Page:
I'm amazed! His hair is white and unruly-like, sticking out from under the edges of his stovepipe brown hat. He has a matching beard and handlebar moustache. He looks quite old, but young at the same time! Biut even though his body is round, his arms and legs are long and stick-thin; hands and feet look much too large for the rest of his body. He's dressed in raggedy greens that sorta hang on him, like--yeah, like tree leaves!

"Why are you here now? I've been here many times, talking to this story tree, and I sure never seen you here before!"

"I'm here now 'cuz that old Sarah human's gone now. She sent us all away, 'cept she couldn't send the tree away!" He cackles with laughter.

"She dinna know about the tree, though. It had sense enough to keep quiet when she was around. But some of the rest of us didn't! We tried to be friendly to her. But she chased us all away, she did, she did! But she can't chase us any MORE!"

The funny being leaps straight up and does a flip around in mid-air and makes a perfect landing on the branch where he'd been sitting earlier!

"Whaddya mean, she chased you away? You and who else? You're the only one I see here! WHEN did she send you away? And WHY, for Pete's sake?" I don't want anyone debasing the memory of my Gram. Heck, she's not even in her GRAVE yet! I stride swiftly away not even waiting for an answer.


I don't go back to the tree until after Gram's funeral. There were just too many other things my folks wanted me to help out with. Just as well. Kept me from brooding about that funny being that had showed up the other day. And also, a really funny, spooky thing happened that first night. I woke up in my room, sudden-liike. And LO and beHOLD! Heck, already I'm sounding like the authors of fairy tales do!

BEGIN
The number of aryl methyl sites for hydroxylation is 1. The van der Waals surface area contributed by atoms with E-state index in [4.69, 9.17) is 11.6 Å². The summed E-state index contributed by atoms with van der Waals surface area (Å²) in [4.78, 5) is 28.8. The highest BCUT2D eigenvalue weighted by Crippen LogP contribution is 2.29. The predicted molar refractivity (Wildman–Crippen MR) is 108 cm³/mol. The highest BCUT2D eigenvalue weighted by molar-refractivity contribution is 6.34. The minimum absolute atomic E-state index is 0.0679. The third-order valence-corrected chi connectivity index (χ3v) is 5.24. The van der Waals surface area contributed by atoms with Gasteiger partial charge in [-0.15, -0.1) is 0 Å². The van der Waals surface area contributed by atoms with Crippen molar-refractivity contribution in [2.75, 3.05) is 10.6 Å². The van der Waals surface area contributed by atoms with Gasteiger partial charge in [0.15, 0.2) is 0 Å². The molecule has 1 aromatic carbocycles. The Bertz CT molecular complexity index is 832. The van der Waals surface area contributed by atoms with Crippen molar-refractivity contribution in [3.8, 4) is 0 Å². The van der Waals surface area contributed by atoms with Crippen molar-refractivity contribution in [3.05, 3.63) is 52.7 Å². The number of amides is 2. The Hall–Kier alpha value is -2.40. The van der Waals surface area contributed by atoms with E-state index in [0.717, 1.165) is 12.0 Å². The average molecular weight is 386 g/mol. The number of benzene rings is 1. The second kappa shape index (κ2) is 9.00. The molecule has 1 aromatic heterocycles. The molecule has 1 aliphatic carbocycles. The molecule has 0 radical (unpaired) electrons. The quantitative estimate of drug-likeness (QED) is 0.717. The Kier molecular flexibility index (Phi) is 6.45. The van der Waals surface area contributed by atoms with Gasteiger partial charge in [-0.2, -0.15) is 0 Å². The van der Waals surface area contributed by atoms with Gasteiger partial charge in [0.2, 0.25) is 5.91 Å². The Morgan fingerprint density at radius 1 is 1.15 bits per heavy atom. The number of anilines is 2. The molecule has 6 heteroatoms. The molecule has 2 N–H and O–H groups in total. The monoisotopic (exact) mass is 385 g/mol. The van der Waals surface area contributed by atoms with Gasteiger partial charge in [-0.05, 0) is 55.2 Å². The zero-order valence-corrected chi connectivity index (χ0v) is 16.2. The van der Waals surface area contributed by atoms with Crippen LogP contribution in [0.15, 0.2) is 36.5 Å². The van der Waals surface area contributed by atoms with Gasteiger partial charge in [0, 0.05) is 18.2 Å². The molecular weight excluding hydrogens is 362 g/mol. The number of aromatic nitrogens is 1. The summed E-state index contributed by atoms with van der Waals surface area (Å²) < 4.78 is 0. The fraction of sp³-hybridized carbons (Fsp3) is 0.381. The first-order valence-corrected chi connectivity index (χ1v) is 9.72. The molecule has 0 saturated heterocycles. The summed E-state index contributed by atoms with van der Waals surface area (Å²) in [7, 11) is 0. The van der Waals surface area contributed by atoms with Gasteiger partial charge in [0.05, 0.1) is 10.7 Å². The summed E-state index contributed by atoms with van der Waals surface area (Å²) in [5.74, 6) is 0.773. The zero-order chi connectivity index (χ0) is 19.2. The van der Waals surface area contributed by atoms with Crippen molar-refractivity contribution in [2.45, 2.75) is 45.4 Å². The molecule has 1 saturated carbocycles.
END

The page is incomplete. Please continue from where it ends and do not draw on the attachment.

Anyway, there was this strange group of little people just sitting there along the wooden rail at the foot of the bed! Their bodies sorta glowed, which was why I could see them in the dark, I guess. I never use a night light any more--that's kid stuff!

Anyway, like I said--there they were just sitting there--staring at me for all they're worth! It sure freaked me out, and I dove under the covers. Big brave me! Yeah, all right! But what the heck--that's what anybody'd do in a situation like that! Well, like I was saying, I finally gathered up my courage from wherever I'd dropped it--and I took a peek out from under the covers--with one eye. NOTHING!!! That's right! There wasn't one single little person there!

So I sat up, big and brave now. I got up and turned on the little bed lamp. Then I looked carefully all around the room, behind stuff, too,--even got my flashlight and shined it under the bed! NOTHING! Just NOTHING!

So, even though I was still sleepy, I sat on the bed and tried to think this thing through. Tired though I was, I was still feeling--leery! Yeah, that's the right word--leery! It's a braver state to be in than scared. I felt sorta leery 'bout going back to sleep. Suppose they came back? Then what?

Finally I decided that keeping on the little light might keep them away. I did manage to get back to sleep, but I'm sure I tossed and turned the rest of the night. When Mom woke me up, she laughed. I was all tangled up-- "like you've been wrestling with someone!" was how she put it.


So now it's after the funeral and all the folks who stopped by are gone home, and now it's just the three of us. Mom and Dad are taking their ease out on the back porch. So I get brave and walk out front to the story tree. I catch a lower branch and swing myself up into the tree. Since I've grown so much, I don't need to stand on that box Gram got for me when I was only nine or so.


The Story Trees
1 ~ 2 ~ 3 ~ 4 ~ 5 ~ 6 ~ 7
8 ~ 9 ~ 10 ~ 11 ~ 12 ~ 13